NEWCOMB - They gathered small sticks for a campfire, chased soccer-like balls around the gym with their toes, made "food" items out of birch bark and pine needles, and tossed rubber chickens and fake fish at each other. These weren't kids, they were actually adult educators, behaving like kids, and they were in the middle of learning new games and ways of having fun in order to bring new ideas back to the kids they work with.
The event was the "Get Out and Play!" conference, held at Newcomb Central School. It was hosted by the SUNY College of Environmental Science & Forestry's (ESF) Northern Forest Institute along with Children in Nature New York. The Newcomb Central School Class of 2013 provided lunch for all participants. Nearly 30 people from all over the state attended the event, which was comprised of a series of hands-on workshops. It was loaded with activities introduced by presenters, who are experts in the field of encouraging children to return to the world of free play and creative self-expression.
"Our society is teaching young people to avoid direct experience in nature. Well-meaning public school systems, media, and parents are effectively scaring children straight out of the woods and fields," according to Richard Louv, the author of the 2005 book Last Child in the Woods: Saving Our Children from Nature-Deficit Disorder.
The conference was designed to help educators discover (or rediscover) ways of re-introducing children to the joys of interacting with nature and playing in unstructured, self-created, and self-regulated activities. Current research supports the very positive effects of more exposure to nature and informal play. Kids are needing to re-learn how to play on their own.
Paul Hai, the program coordinator for the SUNY ESF Northern Forest Institute and co-founder of Children in Nature New York, organized this one-day series of hands-on workshops, along with Erin Vinson, education specialist at the Adirondack Ecological Center in Newcomb.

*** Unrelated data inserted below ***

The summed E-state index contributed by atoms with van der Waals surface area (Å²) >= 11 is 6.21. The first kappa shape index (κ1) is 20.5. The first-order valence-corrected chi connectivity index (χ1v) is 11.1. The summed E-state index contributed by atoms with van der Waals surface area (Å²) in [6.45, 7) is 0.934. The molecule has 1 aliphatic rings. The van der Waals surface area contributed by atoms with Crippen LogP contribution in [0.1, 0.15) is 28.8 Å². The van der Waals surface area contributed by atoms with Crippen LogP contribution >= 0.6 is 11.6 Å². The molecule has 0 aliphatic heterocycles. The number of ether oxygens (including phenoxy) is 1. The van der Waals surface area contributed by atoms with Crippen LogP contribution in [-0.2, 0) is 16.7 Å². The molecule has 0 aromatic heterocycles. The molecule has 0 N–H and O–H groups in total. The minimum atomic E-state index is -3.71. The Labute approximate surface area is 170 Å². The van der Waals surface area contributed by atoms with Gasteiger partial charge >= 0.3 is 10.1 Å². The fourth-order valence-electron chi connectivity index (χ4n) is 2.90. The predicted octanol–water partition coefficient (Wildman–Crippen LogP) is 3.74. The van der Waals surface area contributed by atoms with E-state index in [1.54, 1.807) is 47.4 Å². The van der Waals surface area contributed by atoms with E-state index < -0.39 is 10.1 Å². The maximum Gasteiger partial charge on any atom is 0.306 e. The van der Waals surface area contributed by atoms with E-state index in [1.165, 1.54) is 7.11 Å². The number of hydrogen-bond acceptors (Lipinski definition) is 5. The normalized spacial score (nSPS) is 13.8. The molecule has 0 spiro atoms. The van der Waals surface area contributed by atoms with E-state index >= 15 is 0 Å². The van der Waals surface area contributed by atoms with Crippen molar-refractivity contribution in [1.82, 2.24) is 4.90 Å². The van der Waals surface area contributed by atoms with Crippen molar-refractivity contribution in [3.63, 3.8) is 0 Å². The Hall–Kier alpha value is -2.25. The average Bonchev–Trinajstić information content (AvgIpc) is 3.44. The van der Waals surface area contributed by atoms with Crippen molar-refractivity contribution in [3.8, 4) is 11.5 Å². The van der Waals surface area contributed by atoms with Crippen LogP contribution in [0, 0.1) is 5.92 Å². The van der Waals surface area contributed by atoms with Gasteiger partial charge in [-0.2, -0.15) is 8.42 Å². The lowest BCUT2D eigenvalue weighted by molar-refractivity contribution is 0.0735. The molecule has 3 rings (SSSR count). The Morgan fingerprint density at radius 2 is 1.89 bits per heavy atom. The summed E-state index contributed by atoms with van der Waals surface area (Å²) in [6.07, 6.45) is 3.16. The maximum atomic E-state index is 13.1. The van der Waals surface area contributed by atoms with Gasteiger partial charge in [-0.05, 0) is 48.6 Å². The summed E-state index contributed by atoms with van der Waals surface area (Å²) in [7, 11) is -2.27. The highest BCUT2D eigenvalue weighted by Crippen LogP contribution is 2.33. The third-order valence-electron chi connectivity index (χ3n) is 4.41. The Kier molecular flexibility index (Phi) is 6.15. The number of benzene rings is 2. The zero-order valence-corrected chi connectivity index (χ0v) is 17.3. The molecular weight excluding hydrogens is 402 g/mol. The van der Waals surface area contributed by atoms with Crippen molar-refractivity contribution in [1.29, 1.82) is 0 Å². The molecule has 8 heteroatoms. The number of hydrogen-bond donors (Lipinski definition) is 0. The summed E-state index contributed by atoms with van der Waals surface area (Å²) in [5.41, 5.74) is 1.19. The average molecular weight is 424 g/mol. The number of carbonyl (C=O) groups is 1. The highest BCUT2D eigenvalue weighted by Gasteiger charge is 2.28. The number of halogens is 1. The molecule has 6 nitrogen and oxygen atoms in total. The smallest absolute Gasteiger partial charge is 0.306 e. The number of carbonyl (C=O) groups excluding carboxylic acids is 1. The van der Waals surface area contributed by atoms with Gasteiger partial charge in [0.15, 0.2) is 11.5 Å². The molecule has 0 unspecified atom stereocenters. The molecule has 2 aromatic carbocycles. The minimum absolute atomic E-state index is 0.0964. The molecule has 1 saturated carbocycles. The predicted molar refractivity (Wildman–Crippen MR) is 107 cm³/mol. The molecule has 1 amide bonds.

"Kids everywhere don't get enough nature-based play," said Hai. "There are plenty of organized sports, but kids miss out on non-structured opportunities to play and be creative."
Fewer school recess opportunities for children combined with a general trend away from enjoying the out-of-doors may be correlated with an increase in obesity, higher drop-out rates from organized sports, and greater stress in kids. Hai sees the participants of this conference (both presenters and educators) as "pioneers" in the movement to get kids back outside.
"It's just nice to be surrounded by other people who believe in this approach to working with kids," said Joe San Antonio, who works with kids in Hamilton County.
With the success of the first event, he believes that it was truly beneficial and that, "all participants will want to come back for more and will recommend this conference to others."
"The day was very well-organized and I loved the new games activities with all their energy and creativity," said Kelly Nessle of Johnsburg, who has been working to provide outdoor activities for kids with the TREKS organization.
Hai noted how diverse the populations of presenters and educators were, and indicated how much he appreciated their support of this very noble effort - returning kids to the world of creative play.